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Susan
Jun 12, 2016 rated it liked it
Shelves: 2016-reads, arc
I received an advanced copy of this book from Penguin First-to-Read in exchange for my honest review.

Radio Girls is based upon the real-life character of Hilda Mathieson who was an MI5 agent during the WWI. She later became head of the "Talks" department for the BBC. I really liked her characters as well as that of Maisie, her assistant, in the book. The author did a wonderful job in creating the atmosphere of what it was like to work in early radio, as well as what it was like in London immedia
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Jean
I appreciate what the author wanted to do. Shedding some light on a lesser known part of history. I liked that Hilda was a real person (and some of the other BBC staff). Her original character, Maise annoyed the crap out of me. Her inconsistent personality and inner rage dialogs. Not a fan of her narrative. It was so hard to focus on this work and make myself finish. I just wasn't interested at all. The climax of the plot was a mere ripple than a tantalizing splash like the prologue promised.
Barbara
Aug 30, 2017 rated it it was amazing
I waited so long to read this, but I knew I'd love it. Such great characters, especially the empowering females. I was captivated by the history of the start of the BBC. If you enjoy historical fiction this will be a great pick for you. As I read, I found myself transported to London, because the author's writing was quite descriptive. I can't wait for more books by Ms. Stratford.
Stephanie Anze
Sep 13, 2016 rated it really liked it
Maisie, a young woman, moves from New York to London. Lacking experience, she applies for a job as a typist at the BBC radio and gets hired. In addition to being a secretary to the head of the BBC, she also works for Hilda Matheson, the head of the Talks department. While she has a faulty start, Maisie begins to flourish under the guidance of Ms. Matheson. Soon, the two of them are chasing down a lead, one that could have a significant impact on the history of radio as well as their own lives.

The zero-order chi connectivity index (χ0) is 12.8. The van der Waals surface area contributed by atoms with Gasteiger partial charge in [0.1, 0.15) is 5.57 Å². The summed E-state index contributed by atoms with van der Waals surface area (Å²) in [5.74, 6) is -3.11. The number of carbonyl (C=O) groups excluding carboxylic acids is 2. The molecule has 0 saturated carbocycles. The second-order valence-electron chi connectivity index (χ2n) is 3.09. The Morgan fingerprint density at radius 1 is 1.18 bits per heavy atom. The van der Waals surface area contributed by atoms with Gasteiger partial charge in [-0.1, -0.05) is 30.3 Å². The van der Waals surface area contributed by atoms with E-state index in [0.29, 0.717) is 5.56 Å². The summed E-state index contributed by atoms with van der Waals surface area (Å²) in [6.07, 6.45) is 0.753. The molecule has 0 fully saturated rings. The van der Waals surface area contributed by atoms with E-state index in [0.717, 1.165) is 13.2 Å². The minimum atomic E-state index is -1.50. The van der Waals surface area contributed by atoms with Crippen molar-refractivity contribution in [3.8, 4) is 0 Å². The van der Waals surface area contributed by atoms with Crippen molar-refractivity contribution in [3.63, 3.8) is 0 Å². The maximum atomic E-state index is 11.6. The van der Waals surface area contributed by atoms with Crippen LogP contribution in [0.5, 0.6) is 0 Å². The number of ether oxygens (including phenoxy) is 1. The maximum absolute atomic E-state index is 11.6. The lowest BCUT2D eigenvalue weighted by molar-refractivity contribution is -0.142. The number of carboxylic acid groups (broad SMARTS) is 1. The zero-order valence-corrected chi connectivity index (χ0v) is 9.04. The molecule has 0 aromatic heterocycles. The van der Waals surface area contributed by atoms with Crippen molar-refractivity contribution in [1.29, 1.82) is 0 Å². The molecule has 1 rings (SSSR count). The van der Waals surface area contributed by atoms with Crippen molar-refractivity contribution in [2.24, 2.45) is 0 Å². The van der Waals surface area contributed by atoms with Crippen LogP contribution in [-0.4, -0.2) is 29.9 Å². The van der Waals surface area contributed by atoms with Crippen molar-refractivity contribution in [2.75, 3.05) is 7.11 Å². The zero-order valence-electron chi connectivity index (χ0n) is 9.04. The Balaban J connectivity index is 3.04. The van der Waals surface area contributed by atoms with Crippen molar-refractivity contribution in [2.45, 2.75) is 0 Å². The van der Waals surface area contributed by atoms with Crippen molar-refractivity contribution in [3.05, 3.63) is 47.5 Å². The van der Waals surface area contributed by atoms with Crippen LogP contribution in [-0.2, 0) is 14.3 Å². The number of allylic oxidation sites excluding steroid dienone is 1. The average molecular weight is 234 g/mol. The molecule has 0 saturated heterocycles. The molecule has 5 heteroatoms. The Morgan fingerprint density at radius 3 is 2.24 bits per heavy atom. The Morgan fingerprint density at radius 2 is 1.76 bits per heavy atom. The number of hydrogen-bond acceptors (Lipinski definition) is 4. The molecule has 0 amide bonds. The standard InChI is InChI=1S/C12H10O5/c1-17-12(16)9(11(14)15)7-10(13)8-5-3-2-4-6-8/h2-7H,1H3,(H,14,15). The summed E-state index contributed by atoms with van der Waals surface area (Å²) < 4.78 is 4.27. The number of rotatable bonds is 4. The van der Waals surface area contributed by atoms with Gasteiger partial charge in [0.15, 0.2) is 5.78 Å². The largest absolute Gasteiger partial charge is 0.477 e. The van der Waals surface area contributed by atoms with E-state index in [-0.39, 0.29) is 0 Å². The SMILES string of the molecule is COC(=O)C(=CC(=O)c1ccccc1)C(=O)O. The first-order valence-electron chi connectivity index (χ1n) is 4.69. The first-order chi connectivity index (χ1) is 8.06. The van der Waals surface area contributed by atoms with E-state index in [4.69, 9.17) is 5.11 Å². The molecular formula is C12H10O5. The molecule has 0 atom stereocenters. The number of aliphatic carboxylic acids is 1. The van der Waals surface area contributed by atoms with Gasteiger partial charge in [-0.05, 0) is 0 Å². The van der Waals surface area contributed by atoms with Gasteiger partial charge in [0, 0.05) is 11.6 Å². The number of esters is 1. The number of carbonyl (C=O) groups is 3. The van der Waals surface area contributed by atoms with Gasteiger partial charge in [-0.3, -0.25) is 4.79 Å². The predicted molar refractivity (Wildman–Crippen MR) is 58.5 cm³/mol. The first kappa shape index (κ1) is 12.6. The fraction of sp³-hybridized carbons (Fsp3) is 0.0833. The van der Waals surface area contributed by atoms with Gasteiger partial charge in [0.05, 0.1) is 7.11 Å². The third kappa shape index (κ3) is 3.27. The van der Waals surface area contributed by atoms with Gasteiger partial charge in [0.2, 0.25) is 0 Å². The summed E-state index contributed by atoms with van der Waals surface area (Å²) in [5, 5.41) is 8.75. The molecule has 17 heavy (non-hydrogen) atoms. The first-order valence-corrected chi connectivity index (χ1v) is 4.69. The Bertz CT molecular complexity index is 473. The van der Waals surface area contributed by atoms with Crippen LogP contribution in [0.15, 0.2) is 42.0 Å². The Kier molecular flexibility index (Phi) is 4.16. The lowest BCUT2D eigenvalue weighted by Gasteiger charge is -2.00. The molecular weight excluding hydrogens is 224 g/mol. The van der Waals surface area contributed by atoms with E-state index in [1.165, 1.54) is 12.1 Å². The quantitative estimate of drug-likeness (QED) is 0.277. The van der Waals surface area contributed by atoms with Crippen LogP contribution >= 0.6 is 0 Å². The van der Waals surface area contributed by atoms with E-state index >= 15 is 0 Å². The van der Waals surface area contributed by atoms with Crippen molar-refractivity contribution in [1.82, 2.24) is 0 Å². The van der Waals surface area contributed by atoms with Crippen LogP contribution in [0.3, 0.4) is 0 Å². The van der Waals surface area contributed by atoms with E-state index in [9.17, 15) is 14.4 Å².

Th
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Sarah-Jane Stratford grew up in Los Angeles with a deep love of theatre and literature. After earning a bachelor's degree in history at UC Santa Cruz, she then obtained a master's degree in medieval history at the University of York in England, where she wrote a thesis about women in the manorial court system which gave her a new appreciation for the modern era.

On moving to New York, she wrote her
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“Maisie had never owned a book and couldn’t imagine rereading anything when time was so short and the libraries so full.” 2 likes
“Pound notes. Her previous pay packets had been so small she never received paper, only coins. Which she liked. Coins had heft and history. Their value was irrefutable. She liked the way they jingled in her purse. That was the song of solvency. The cheerful assurance that there would be food and comfort through the day. It was better than any hymn.” 0 likes